The company put out a press release this morning noting that volumes lost from the Rosetta transition to sand were not able to be replaced and E&Ps continue to experiment with sand at the expense of ceramic volumes. We are lowering our 2014 and 2015 EPS estimates, driven by expectations for ceramic volumes to be in line with to lower than the first quarter, a bit less pricing than our previous model (driven by continued slack demand and too much supply for ceramics and resin coated), and no major changes to our cost structure in either year. We believe the demand issues probably put in question the timing of the second line at Millen (targeted to contribute to first quarter 2015 volumes).
On August 4, Rosetta Resources (ROSE $44.79) commented on its second-quarter earnings call that it would be changing its completion design for Eagle Ford wells and expected to save roughly $500,000 per well by switching from ceramic proppant to sand (presumably Northern Ottawa White sand). Rosetta is one of Carbo’s largest customers and we believe uses between 250 million pounds and 400 million pounds per year of ceramic proppant.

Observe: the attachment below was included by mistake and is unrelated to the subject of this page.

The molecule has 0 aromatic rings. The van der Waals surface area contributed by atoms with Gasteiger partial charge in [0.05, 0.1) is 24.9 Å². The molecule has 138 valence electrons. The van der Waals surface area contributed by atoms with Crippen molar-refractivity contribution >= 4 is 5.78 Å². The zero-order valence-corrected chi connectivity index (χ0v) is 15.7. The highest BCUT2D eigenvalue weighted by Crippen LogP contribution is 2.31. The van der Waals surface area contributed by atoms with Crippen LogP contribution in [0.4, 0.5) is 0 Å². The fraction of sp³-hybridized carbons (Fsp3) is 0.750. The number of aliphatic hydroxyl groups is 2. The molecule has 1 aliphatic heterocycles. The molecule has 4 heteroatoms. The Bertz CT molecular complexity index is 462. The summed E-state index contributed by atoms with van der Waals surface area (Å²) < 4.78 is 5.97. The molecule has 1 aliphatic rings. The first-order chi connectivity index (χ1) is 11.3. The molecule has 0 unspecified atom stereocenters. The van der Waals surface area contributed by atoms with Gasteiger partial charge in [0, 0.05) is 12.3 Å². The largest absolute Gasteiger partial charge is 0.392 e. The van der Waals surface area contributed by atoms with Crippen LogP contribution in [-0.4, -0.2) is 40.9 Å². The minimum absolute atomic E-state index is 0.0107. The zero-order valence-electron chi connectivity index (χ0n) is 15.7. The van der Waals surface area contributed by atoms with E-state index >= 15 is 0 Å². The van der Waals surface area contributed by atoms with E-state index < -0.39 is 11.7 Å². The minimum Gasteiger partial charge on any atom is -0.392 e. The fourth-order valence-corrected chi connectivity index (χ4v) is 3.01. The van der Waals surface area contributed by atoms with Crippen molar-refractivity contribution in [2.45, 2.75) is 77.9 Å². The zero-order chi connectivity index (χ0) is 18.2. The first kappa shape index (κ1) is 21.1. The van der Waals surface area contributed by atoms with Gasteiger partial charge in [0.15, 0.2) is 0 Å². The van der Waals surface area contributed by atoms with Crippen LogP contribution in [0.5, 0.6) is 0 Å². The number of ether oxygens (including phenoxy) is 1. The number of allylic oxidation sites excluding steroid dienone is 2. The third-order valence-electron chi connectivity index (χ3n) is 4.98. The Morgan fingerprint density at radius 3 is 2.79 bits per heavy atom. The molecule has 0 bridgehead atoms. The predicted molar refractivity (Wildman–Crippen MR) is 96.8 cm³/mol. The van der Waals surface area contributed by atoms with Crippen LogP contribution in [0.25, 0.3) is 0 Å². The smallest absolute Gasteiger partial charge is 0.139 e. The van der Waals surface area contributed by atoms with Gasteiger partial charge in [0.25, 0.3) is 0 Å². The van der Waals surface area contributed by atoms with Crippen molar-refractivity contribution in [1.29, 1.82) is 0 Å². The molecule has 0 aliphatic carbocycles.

The worst case scenario for Carbo would be if all of Rosetta’s ceramic volumes came from Carbo and if Carbo was unable to replace any of the volumes with other customers. While we did not expect this scenario would be the most likely one when Rosetta announced its earnings call, today’s release from Carbo highlights the risk that Rosetta’s volumes may be difficult to replace in the next several quarters. We do not expect this will happen, but the exercise to understand the impact is useful because it provides an upper bound on what the market may perceive as the risk to forward estimates. This scenario would reduce annual revenues by $75 million to $120 million (250 million pounds to 400 million pounds at the second quarter’s average price of $0.30 per pound). Losing this level of volume and revenue would likely come at a decremental gross margin of at least 90% as the plants would still need to run at full tilt. Assuming decremental margins of 90% would result in a hit to annual operating profit of $68 million to $108 million (it would be tough to change operating expenses quickly, if at all, although sales expense [commissions] would clearly come down if Rosetta was not a customer). Assuming a $60 million to $100 million hit to operating profit (accounting for some sales commission savings) would reduce our 2015 operating profit estimate from $182 million to a range of roughly $80 million to $100 million. This in turn would reduce our 2015 EPS estimate from $5.04 to a range of $2.90 to $3.48.